I expected a sore throat and trouble eating, but had no issues whatsoever. That part of my parathyroid surgery recovery went very well.
Parathyroid surgery complications
There are some complications to watch out for with parathyroid surgery: hypocalcemia (calcium levels too low), bleeding at the incision, hoarse voice and sore throat are the most common.
However, a “medically insignificant” number of people (meaning very, very few) can also develop an arterial thrombosis — which is a blood clot in the artery where the arterial line was put in for the surgical blood draws. It’s so insignificant, the anesthesiologist might not even tell you about it (mine did not tell me… she just said I’m really healthy other than the parathyroid gland and surgery would be easy).
You should expect some pain while the artery wall heals, but if it gets worse a few days after surgery, call your surgeon and insist on an appointment immediately. If it gets unbearable, go to the ER.
Arterial thrombosis was never explained to me, but I developed a 4 inch long blood clot in my arm where the arterial line had been. It was incredibly painful. I had to fight to get an appointment with my surgeon about my arm pain, but he finally saw me. He assured me that surgery went really well and that my arm pain was normal. But, he said since I was concerned, he would send me for an ultrasound of my arm to make sure everything was okay. Long story short, the ultrasound showed the clot in my arm. My surgeon referred me to a vascular surgeon for followup. The vascular surgeon examined my arm and provided some home care treatment to help me recover. In my case, no further action was needed, but I want you to know it could happen. And, if it does, call your surgeon and insist on an appointment!
After parathyroid surgery
Just a few days after my parathyroidectomy, I felt so totally different I actually giggled at the dinner table!
I wish I could explain it to you, but the fog was gone. My head just felt better — the cobwebs simply vanished and my head felt so much lighter. It struck me suddenly, and I couldn’t help but laugh. I was goofy and fun-loving again.
I enjoyed being with my daughter!
Most people can return to full activities within about two weeks of surgery, though my recovery was slowed by the blood clot.
When I returned to the gym, I went slow the first couple of days. Within two weeks, I was stronger and more energetic than I had been in the months before surgery. I expected improvements, but they were more significant and more quick than I would have guessed.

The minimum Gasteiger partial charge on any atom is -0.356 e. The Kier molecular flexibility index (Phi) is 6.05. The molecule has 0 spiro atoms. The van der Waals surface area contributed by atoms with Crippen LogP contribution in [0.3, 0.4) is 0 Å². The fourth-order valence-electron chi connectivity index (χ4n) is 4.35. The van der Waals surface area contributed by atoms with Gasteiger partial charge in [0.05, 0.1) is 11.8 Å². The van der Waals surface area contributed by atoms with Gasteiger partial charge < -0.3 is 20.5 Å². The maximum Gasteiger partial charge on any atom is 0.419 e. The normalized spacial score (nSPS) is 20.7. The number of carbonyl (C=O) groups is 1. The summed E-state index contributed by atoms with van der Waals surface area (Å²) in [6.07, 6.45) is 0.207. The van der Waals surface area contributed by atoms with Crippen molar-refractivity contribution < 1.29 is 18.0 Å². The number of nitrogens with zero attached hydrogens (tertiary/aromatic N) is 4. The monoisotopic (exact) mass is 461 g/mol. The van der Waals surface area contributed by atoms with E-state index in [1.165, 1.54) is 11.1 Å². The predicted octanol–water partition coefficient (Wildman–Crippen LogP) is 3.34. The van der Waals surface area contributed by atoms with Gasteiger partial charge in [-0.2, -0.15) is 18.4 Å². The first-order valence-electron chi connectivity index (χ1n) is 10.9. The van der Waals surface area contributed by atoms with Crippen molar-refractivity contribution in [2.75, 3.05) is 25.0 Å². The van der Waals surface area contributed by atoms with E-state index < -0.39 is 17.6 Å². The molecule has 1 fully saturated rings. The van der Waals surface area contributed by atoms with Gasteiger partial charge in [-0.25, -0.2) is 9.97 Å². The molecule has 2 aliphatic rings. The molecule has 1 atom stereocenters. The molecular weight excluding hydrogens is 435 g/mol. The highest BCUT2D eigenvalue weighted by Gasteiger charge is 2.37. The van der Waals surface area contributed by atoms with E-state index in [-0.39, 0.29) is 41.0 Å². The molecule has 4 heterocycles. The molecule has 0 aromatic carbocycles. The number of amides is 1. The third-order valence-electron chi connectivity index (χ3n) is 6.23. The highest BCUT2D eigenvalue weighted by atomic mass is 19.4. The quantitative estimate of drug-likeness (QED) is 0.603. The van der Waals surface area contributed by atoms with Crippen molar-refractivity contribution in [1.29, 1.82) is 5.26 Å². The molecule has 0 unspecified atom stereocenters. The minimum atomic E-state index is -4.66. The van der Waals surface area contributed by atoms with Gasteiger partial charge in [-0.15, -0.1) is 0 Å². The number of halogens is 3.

No surprise, probably, but I also sleep better than I have in years!
How do I take care of my parathyroid surgery scar?
Before surgery, I searched all over the internet for what to expect the scar to look like. I read articles explaining that the scar is small and usually is placed in a neck fold. I couldn’t find much information on how to take care of it or minimize its appearance.
This is my scar, still visible after 5 months. Every few weeks, it’s less visible. Maybe one day, no one will be able to see it.
Here’s how I cared for my parathyroidectomy scar (affiliate links included for your convenience and cost you nothing. Click here for my full disclosure policy):
- A soft ice pack. When I got home from the hospital, I placed a soft ice pack across my neck for 20 minutes every two hours throughout the day to keep my incision from swelling. This ice pack is great because it’s narrow, not lumpy and comes with 6 inserts so you always have a cold pack ready to go.
- Keep the area clean and don’t pull the skin. Your surgeon will provide specific instructions on how to care for your incision until it closes. Follow those instructions carefully.
- Vitamin E oil. After the wound healed, I gently rubbed Vitamin E oil on my scar three times a day — after my shower, mid-afternoon and before bed. It’s important not to pull the skin, but to massage it in gently. Vitamin E helps minimize scars.
- Sunblock lotion. I use Neutrogena sunblock, SPF 45 for faces, because it’s not greasy. I put this on before leaving the house — every single time! I reapply it throughout the day — even setting reminders on my phone if I’m outside so I don’t forget. The skin in a scar is very delicate and takes more than 6 months to heal. By protecting the scar with a high quality sunblock, I protect that delicate skin. If the scar isn’t protected with sunblock, it will darken in the sun and never fully fade.
That’s really all there is to it. I am hopeful that in the next couple of months, the scar won’t be noticeable at all!
If you’re reading this at 2:00 a.m. because you might (or do) have primary hyperparathyroidism, turn off your screen, close your eyes and rest. This is a very treatable condition.
learn more about hyperparathyroidism (when it’s not 2:00 am)
These professional resources help explain where the parathyroid glands are, how they are supposed to work and what to expect with surgery. Of all the resources out there — some of which are alarmist — these were most helpful to me. I hope they help you.
- Cleveland Clinic — Overview, Diagnosis, Treatment and Prognosis (with images)
- How the Parathyroid Gland is supposed to work — a diagram in almost plain English
- Illustration of the Parathyroid Glands — also includes a detailed list of what to expect after surgery (for information only — follow your doctor’s specific instructions after surgery)